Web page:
Corporations should demand that outside consultants not only provide advice, but also get involved in implementing the strategies they develop for businesses, according to William W. Bain Jr., president and founder of Bain & Co., the nation's biggest consulting firm specializing in corporate strategy.
Corporations also ought to demand that consultants agree not to advise competitors simultaneously since this would be a conflict of interest, Bain told a group of alumni of Columbia University and the University of Pennsylvania's Wharton School of Business at a breakfast here today.
"There are a lot of consulting firms that wouldn't be interested in taking on business under these conditions," Bain said, "and most consulting firms work with competitors. But the heart of consulting is to give a business a fact-based strategy that will give them a sustained competitive advantage, relying on a company's relative strengths.
"If a consultant is selling advice to everybody in an industry, how can he give any client an edge?"
Bain agreed with widespread criticism of management consultants who prepare lengthy reports and then disappear, leaving companies confused about how to implement these proposals. He believes strategy consultants should concentrate on fact-based research, strategy development and implementation, rather than preparation of thick, detailed reports that gather dust on the shelves of corporate offices.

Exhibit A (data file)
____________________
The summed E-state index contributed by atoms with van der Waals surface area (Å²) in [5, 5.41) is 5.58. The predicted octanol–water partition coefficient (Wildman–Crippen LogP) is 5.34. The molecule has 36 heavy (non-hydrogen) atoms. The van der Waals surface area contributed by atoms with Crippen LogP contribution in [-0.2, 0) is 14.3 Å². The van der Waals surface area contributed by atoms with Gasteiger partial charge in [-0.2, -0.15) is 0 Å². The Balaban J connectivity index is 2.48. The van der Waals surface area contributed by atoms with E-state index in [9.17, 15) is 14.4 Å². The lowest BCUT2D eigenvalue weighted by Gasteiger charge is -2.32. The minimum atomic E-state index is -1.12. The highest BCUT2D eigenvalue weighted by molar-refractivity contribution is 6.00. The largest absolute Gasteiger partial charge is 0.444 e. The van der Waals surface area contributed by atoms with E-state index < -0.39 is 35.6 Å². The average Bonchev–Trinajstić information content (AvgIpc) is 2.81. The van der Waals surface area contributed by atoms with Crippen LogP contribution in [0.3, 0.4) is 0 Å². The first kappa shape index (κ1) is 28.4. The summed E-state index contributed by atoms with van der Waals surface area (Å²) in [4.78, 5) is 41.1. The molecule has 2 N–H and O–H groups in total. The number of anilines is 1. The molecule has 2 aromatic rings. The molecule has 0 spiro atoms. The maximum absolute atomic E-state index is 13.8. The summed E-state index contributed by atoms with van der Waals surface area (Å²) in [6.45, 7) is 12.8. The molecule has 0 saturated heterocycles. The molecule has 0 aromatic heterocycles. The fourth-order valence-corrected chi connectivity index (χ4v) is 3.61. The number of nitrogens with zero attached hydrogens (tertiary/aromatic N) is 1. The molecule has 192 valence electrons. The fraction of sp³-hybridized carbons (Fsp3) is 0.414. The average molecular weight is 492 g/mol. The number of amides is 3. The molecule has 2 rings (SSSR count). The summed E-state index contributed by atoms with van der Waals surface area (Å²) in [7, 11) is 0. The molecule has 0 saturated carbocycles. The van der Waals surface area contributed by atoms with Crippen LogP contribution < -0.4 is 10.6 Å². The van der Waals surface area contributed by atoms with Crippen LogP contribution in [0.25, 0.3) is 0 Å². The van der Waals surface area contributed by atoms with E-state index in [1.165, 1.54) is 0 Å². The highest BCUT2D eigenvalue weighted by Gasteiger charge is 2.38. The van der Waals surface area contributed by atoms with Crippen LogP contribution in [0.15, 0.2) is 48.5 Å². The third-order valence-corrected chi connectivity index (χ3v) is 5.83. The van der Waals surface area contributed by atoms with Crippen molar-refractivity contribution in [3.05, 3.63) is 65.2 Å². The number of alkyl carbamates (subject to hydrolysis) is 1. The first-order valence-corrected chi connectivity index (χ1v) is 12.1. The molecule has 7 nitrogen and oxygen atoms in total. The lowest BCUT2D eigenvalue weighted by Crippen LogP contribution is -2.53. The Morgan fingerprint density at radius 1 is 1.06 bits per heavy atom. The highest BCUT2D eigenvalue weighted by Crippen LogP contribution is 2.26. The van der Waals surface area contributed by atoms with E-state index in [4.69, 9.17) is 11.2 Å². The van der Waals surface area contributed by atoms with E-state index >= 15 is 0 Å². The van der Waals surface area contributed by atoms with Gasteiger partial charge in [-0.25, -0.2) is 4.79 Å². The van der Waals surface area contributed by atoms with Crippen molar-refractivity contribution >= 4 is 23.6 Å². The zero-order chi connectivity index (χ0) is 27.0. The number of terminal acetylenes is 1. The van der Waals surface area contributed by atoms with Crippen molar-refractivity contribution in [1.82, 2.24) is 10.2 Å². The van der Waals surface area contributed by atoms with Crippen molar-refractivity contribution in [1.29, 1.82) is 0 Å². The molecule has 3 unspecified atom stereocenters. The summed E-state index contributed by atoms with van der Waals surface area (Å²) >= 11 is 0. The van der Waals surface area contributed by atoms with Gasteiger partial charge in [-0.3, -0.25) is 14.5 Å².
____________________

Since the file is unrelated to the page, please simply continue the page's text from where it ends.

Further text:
Bain said too many consultants rely on impressions and anecdotes rather than facts to develop strategy, leading many executives to express disappointment rather than enthusiasm for strategy consulting.
He said that consulting is a highly visible way of helping organizations match their strengths with opportunities, and that it can succeed if the chief executive officer personally gets involved in the process.
Bain's firm, based in Boston, includes more than 500 consultants who concentrate on blue-chip corporations. The firm had about $70 million in revenue last year.